snow fell, so that he did not come because of the snow.

[Sidenote: I Macc. 13:23-30]
Then he set out and came to the country of Gilead, and when he came near
to Bascama, he slew Jonathan, and he was buried there. But when Tryphon
went back into his own land, Simon sent and took the bones of Jonathan his
brother, and buried them at Modein, his ancestral city. And all Israel
made great lamentation over him and mourned for him for many days. And
Simon built a monument upon the sepulchre of his father and his brothers,
and raised it aloft to the sight, with polished stone on the back and
front sides. He also set up seven pyramids, one opposite another, for his
father and his mother and his four brothers. And for these he made
artistic designs, setting about them great pillars, and upon the pillars
he fashioned different kinds of arms as an everlasting memorial, and
beside the arms ships carved, that they should be seen by all who sail on
the sea. This is the sepulchre which he made at Modein, which stands there
at the present time.

[Sidenote: I Macc. 13:33, 43-48]
Then Simon built the strongholds of Judea and fenced them about with high
towers and great walls and gates and bars, and laid up stores in the
strongholds. In those days he laid siege to Gazara, and surrounded it with
armies, and made an engine of siege and brought it up to the city, and
smote a tower and captured it. And those who were in the engine leaped
forth into the city, and there was a great tumult in the city. And the
people of the city tore their garments, and went up on the walls with
their wives and children, and cried with a loud voice, requesting Simon to
make peace with them. And they said, Do not deal with us according to our
wickednesses but according to your mercy. So Simon was reconciled to them
and did not fight against them. But he expelled them from the city and
cleansed the houses in which the idols were, and so entered into it with
singing and praise. And when he had put all uncleanness out of it, he
placed in it such men as would keep the law and made it stronger than it
was before, and built a dwelling place for himself in it.

[Sidenote: I Macc. 13:49-53]
But those who were in the citadel at Jerusalem were prevented from going
out and from going into the country, and from buying and selling, so that
they suffered exceedingly from hunger, and a great number of them perished
through famine. Then they cried out to Simon to make peace with them. He
did so, but put them out from there, and cleansed the citadel from its
pollutions. And he entered it on the twenty-third day of the second month
in the one hundred and seventy-first year, with praise and palm branches,
with harps, with cymbals, with viols, with hymns, and with songs, because
a great enemy was destroyed out of Israel. And he ordained that they
should observe that day each year with gladness. And the temple mount,
which was beside the citadel, he made stronger than before, and there he
dwelt with his men. And Simon saw that John his son had grown to manhood,
and so he made him commander of all his forces. And he lived in Gazara.

[Sidenote: I Macc. 14:16-18]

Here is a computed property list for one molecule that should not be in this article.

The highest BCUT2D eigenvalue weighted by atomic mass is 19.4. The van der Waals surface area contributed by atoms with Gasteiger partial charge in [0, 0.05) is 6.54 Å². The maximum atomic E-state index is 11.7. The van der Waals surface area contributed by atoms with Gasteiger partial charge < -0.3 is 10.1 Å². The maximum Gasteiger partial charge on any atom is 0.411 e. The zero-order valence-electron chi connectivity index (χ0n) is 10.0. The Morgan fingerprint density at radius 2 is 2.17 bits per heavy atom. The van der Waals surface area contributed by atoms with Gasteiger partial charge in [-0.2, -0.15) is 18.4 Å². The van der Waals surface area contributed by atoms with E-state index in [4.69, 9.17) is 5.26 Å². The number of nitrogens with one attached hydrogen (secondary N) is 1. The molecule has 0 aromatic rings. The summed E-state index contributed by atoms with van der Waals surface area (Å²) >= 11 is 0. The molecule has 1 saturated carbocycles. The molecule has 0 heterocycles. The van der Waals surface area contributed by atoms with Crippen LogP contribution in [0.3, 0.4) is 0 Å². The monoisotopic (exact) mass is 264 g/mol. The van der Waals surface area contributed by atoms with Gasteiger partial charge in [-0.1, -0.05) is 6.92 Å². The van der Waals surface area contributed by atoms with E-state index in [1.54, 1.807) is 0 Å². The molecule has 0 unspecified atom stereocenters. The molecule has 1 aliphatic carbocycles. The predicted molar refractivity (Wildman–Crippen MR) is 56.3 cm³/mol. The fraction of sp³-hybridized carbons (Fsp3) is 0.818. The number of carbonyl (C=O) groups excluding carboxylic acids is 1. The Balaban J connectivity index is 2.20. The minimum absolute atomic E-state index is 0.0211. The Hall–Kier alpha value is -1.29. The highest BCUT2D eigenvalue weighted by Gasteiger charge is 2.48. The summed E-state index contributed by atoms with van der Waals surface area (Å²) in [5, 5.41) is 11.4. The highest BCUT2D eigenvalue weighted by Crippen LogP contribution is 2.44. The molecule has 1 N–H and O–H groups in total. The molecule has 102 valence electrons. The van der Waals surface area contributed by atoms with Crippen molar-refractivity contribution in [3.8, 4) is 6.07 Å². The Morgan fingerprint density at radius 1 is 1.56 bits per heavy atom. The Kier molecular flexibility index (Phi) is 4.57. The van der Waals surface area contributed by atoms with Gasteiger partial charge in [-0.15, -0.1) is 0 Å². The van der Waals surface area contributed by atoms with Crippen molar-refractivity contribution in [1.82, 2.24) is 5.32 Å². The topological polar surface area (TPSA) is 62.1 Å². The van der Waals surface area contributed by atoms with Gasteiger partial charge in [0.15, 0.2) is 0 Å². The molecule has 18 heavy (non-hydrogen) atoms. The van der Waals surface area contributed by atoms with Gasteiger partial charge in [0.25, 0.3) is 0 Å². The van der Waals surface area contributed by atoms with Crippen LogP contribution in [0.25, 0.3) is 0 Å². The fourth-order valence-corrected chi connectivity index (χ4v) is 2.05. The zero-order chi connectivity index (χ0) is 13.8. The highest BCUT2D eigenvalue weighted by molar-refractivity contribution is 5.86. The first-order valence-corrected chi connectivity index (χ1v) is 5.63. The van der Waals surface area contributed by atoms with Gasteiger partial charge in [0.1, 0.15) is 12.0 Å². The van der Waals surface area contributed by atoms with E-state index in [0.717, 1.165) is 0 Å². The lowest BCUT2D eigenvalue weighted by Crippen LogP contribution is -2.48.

Now when they heard at Rome and at Sparta that Jonathan was dead, they
were very sorry. But as soon as they learned that his brother Simon had
been made high priest in his place and ruled the country and its cities,
they wrote to him on brass tablets, to renew with him the friendship and
the treaty which they had made with Judas and Jonathan his brothers.

[Sidenote: I Macc. 14:38-47]
Moreover King Demetrius confirmed to him the high priesthood according to
these things, and made him one of his Friends, and bestowed great honor
upon him, for he had heard that the Jews had been called friends and
allies and brothers by the Romans, and that they had met the ambassadors
of Simon with honor, and that the Jews and the priests were well pleased
that Simon should be their governor and high priest forever, until there
should arise a faithful prophet; and that he should be commander over
them, and should take charge of the sanctuary, to appoint men on his own
authority over their works and over the country and over the arms and over
the forts, and that he should be obeyed by all, and that all documents
drawn up in the country should be written in his name, and that he should
be clothed in purple, and wear gold; and that it should not be lawful for
any of the people or of the priests to nullify any of these things, or to
resist the commands that he should issue, or to gather an assembly in the
country without his permission, or to be clothed in purple or to wear a
golden buckle. But whoever should do otherwise, or act in defiance of any
of these things, should be liable to punishment. All the people agreed to
ordain that Simon should act according to these regulations. And Simon
accepted and consented to be high priest and to be general and governor of
the Jews and of the priests and to be protector of all.

[Sidenote: I Macc. 14:48, 49]
And they gave orders to put this writing on brass tablets and to set them
up within the precinct of the sanctuary in a conspicuous place, and also
to put the copies of it in the treasury in order that Simon and his sons